By CMS Collaboration

LHC as the vector boson collider    

After the Higgs boson discovery in the year 2012, the standard model of particle physics offers a complete and consistent description of elementary particle interactions that, despite the many attempts, has not been falsified by experimental evidence to date. Nevertheless, several hints indicate that a new more comprehensive theory that includes and extends it may exist, for example justifying the indirect evidence of dark matter, naturally giving non-null mass to neutrinos, explaining the apparent excess of matter over antimatter in the universe. As it happened for classical mechanics with respect to relativity and quantum physics, the differences between the standard model and a new theory are likely to arise at large energies, unreachable by current experimental facilities.

The vector boson scattering is one of the ideal phenomena at the LHC where to search for such anomalies with respect to the standard model. This process happens when a constituent quark from each of the incoming proton beams emits a vector boson, which in turn interact among themselves. This process allows CMS physicists to directly examine the Higgs mechanism since without it the standard model cannot calculate how often these kinds of collisions happen as the formulas give infinities! 

Vector boson scattering collisions are identified by finding collisions that contain two vector bosons resulting from the scattering and the remnants of the parent quarks, which show up as collimated showers of particles called "jets". Because the jets directly come from the LHC proton beams, they will be measured in opposite regions of the particle detector. Vector bosons, instead, have an extremely short life and decay almost immediately after the interaction. These decay products are then looked for in the CMS detector. This analysis describes the case when one of the two vector bosons decays into two quarks, while the other one, a W boson, disintegrates into an electron or a muon along with a neutrino. This specific decay pattern is favourable in terms of the expected number of events,  while the presence of an electron or muon in the event helps in identifying and collecting the collision.  Figure 1 shows a display of an event recorded by the CMS detector, where the particles produced in the proton-proton collision, happening in the middle of the image, are displayed in a simplified representation of the detector itself. The red line indicates the trajectory of a muon. The purple arrow shows the amount of missing transverse energy, due to a neutrino escaping detection. Jets are highlighted by yellow and orange cones stemming from the center of the image. Other kinds of charged particles are represented by yellow lines, while the energy deposits are shown as green and blue towers.

Figure 2: Interactive event display (try zooming/rotating!) of a proton-proton collision at a center-of-mass energy of 13 TeV recorded in the CMS detector. The event is a candidate for the scattering of two vector bosons and their subsequent decay. The red line traveling towards the right is the trajectory of a muon due to the decay of one boson; the purple arrow indicates the amount of missing transverse energy, due to the corresponding neutrino escaping detection. Two jets originating from the decay of the other boson are represented by yellow cones. The jets shown by orange cones are remnants of the scattering process, and they point roughly along the direction of the colliding beams. Other charged particles are represented by yellow lines, while the energy deposits are shown as green and blue towers. View the interactive event display on this separate page.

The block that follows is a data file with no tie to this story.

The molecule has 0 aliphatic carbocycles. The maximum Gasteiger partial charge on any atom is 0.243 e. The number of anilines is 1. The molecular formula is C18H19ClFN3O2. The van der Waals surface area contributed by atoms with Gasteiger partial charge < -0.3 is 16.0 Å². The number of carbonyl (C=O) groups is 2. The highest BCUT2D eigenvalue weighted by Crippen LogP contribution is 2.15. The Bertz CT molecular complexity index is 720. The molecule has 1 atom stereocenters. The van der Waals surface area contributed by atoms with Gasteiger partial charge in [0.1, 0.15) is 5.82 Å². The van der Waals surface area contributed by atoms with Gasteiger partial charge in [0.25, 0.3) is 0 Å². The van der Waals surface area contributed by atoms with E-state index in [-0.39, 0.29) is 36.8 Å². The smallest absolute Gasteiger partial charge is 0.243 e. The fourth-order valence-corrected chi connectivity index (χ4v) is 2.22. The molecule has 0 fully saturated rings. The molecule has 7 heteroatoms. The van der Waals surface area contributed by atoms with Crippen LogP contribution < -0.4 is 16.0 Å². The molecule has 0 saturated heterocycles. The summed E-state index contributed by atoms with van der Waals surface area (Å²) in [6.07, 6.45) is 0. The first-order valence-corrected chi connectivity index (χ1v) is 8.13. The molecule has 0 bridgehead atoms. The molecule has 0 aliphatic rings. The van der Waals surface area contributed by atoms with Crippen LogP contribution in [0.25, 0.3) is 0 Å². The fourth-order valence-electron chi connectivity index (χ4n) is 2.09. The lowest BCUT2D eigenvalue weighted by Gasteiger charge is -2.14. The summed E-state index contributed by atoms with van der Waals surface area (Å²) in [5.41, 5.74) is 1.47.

Since the signatures are very different as well as the identification of electrons and muons in the experiment, the data have been split into corresponding categories and analysed separately. Unfortunately, in all the categories, many other possible interaction types are likely to occur and mimic a vector boson scattering-like event. Accounting for these unwanted events, amounting to about 2000 times larger statistics compared to the actual signal, is a major concern. To achieve this goal, the analysers designed a deep learning algorithm to discard the uninteresting events. Figure 2 shows the distribution of the deep learning algorithm for one of the analysis categories (DNN score), where the black dots represent the observed counts in the data, while the coloured areas correspond to the various sources of backgrounds.

DNN distribution

 

Figure 3: Distribution of the deep learning algorithm for one of the analysis categories (DNN score), where the black dots represent the observed counts in the data, while the coloured areas correspond to the various sources of backgrounds.

The analysis team has been able to simultaneously determine the background and the vector boson scattering signal. In fact, its existence has been verified with a significance of 4.4 standard deviations. This statistical expression means that the backgrounds should over-fluctuate 4.4 times their uncertainty to mimic the signal. The number of observed events is consistent with what the standard model predicted. The uncertainty in this measurement is largely affected by the statistical fluctuations in the number of selected events, which means that an analysis of more data collected in the future will become more and more precise.

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